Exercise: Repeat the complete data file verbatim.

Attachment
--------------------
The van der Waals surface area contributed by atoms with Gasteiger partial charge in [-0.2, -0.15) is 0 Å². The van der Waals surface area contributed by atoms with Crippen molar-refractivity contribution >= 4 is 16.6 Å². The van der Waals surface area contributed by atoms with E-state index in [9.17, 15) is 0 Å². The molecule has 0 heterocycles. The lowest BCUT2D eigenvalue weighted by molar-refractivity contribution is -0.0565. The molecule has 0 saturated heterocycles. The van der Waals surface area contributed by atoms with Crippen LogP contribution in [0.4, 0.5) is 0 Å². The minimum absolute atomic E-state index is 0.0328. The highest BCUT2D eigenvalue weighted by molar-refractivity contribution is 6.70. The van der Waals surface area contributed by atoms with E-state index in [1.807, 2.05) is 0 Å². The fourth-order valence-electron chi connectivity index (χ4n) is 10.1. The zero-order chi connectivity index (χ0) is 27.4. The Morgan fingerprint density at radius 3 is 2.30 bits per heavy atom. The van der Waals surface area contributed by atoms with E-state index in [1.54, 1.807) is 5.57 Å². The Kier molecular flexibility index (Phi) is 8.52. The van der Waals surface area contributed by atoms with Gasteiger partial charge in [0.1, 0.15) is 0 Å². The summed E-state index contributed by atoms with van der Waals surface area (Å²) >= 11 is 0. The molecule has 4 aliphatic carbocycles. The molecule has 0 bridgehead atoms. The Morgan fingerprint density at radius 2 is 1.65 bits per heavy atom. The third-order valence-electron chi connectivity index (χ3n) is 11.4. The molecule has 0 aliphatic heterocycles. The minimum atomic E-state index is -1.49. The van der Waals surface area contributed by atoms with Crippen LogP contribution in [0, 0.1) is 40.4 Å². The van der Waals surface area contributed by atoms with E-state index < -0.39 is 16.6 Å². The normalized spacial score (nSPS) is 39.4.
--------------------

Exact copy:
The van der Waals surface area contributed by atoms with Gasteiger partial charge in [-0.2, -0.15) is 0 Å². The van der Waals surface area contributed by atoms with Crippen molar-refractivity contribution >= 4 is 16.6 Å². The van der Waals surface area contributed by atoms with E-state index in [9.17, 15) is 0 Å². The molecule has 0 heterocycles. The lowest BCUT2D eigenvalue weighted by molar-refractivity contribution is -0.0565. The molecule has 0 saturated heterocycles. The van der Waals surface area contributed by atoms with Crippen LogP contribution in [0.4, 0.5) is 0 Å². The minimum absolute atomic E-state index is 0.0328. The highest BCUT2D eigenvalue weighted by molar-refractivity contribution is 6.70. The van der Waals surface area contributed by atoms with E-state index in [1.807, 2.05) is 0 Å². The fourth-order valence-electron chi connectivity index (χ4n) is 10.1. The zero-order chi connectivity index (χ0) is 27.4. The Morgan fingerprint density at radius 3 is 2.30 bits per heavy atom. The van der Waals surface area contributed by atoms with E-state index in [1.54, 1.807) is 5.57 Å². The Kier molecular flexibility index (Phi) is 8.52. The van der Waals surface area contributed by atoms with Gasteiger partial charge in [0.1, 0.15) is 0 Å². The summed E-state index contributed by atoms with van der Waals surface area (Å²) >= 11 is 0. The molecule has 4 aliphatic carbocycles. The molecule has 0 bridgehead atoms. The Morgan fingerprint density at radius 2 is 1.65 bits per heavy atom. The third-order valence-electron chi connectivity index (χ3n) is 11.4. The molecule has 0 aliphatic heterocycles. The minimum atomic E-state index is -1.49. The van der Waals surface area contributed by atoms with Crippen LogP contribution in [0, 0.1) is 40.4 Å². The van der Waals surface area contributed by atoms with E-state index < -0.39 is 16.6 Å². The normalized spacial score (nSPS) is 39.4.